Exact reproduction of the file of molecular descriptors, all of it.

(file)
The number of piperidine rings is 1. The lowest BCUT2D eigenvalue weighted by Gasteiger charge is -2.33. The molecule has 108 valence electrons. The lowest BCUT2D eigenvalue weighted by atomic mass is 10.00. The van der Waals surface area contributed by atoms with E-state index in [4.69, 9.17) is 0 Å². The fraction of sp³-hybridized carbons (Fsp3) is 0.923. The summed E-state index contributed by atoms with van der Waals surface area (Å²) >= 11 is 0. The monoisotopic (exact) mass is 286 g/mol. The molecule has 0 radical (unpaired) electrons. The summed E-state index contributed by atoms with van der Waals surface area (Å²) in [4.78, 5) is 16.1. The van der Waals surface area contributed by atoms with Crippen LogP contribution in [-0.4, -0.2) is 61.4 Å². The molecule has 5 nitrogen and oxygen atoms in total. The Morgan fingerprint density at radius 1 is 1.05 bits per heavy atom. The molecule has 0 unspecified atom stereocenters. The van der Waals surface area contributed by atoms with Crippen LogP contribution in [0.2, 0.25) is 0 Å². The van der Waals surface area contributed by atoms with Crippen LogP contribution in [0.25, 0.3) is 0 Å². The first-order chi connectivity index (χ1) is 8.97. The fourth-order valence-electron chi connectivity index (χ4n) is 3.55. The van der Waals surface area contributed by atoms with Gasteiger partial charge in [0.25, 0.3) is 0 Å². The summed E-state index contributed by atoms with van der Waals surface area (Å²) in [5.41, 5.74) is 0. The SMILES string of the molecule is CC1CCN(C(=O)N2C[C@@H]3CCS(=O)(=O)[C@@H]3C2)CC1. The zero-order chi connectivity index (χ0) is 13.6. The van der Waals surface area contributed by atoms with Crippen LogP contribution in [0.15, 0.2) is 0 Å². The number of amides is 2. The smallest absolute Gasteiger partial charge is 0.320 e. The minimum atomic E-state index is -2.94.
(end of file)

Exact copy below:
The number of piperidine rings is 1. The lowest BCUT2D eigenvalue weighted by Gasteiger charge is -2.33. The molecule has 108 valence electrons. The lowest BCUT2D eigenvalue weighted by atomic mass is 10.00. The van der Waals surface area contributed by atoms with E-state index in [4.69, 9.17) is 0 Å². The fraction of sp³-hybridized carbons (Fsp3) is 0.923. The summed E-state index contributed by atoms with van der Waals surface area (Å²) >= 11 is 0. The monoisotopic (exact) mass is 286 g/mol. The molecule has 0 radical (unpaired) electrons. The summed E-state index contributed by atoms with van der Waals surface area (Å²) in [4.78, 5) is 16.1. The van der Waals surface area contributed by atoms with Crippen LogP contribution in [-0.4, -0.2) is 61.4 Å². The molecule has 5 nitrogen and oxygen atoms in total. The Morgan fingerprint density at radius 1 is 1.05 bits per heavy atom. The molecule has 0 unspecified atom stereocenters. The van der Waals surface area contributed by atoms with Crippen LogP contribution in [0.2, 0.25) is 0 Å². The van der Waals surface area contributed by atoms with Crippen LogP contribution in [0.25, 0.3) is 0 Å². The first-order chi connectivity index (χ1) is 8.97. The fourth-order valence-electron chi connectivity index (χ4n) is 3.55. The van der Waals surface area contributed by atoms with Gasteiger partial charge in [0.25, 0.3) is 0 Å². The summed E-state index contributed by atoms with van der Waals surface area (Å²) in [5.41, 5.74) is 0. The SMILES string of the molecule is CC1CCN(C(=O)N2C[C@@H]3CCS(=O)(=O)[C@@H]3C2)CC1. The zero-order chi connectivity index (χ0) is 13.6. The van der Waals surface area contributed by atoms with Crippen LogP contribution in [0.15, 0.2) is 0 Å². The number of amides is 2. The smallest absolute Gasteiger partial charge is 0.320 e. The minimum atomic E-state index is -2.94.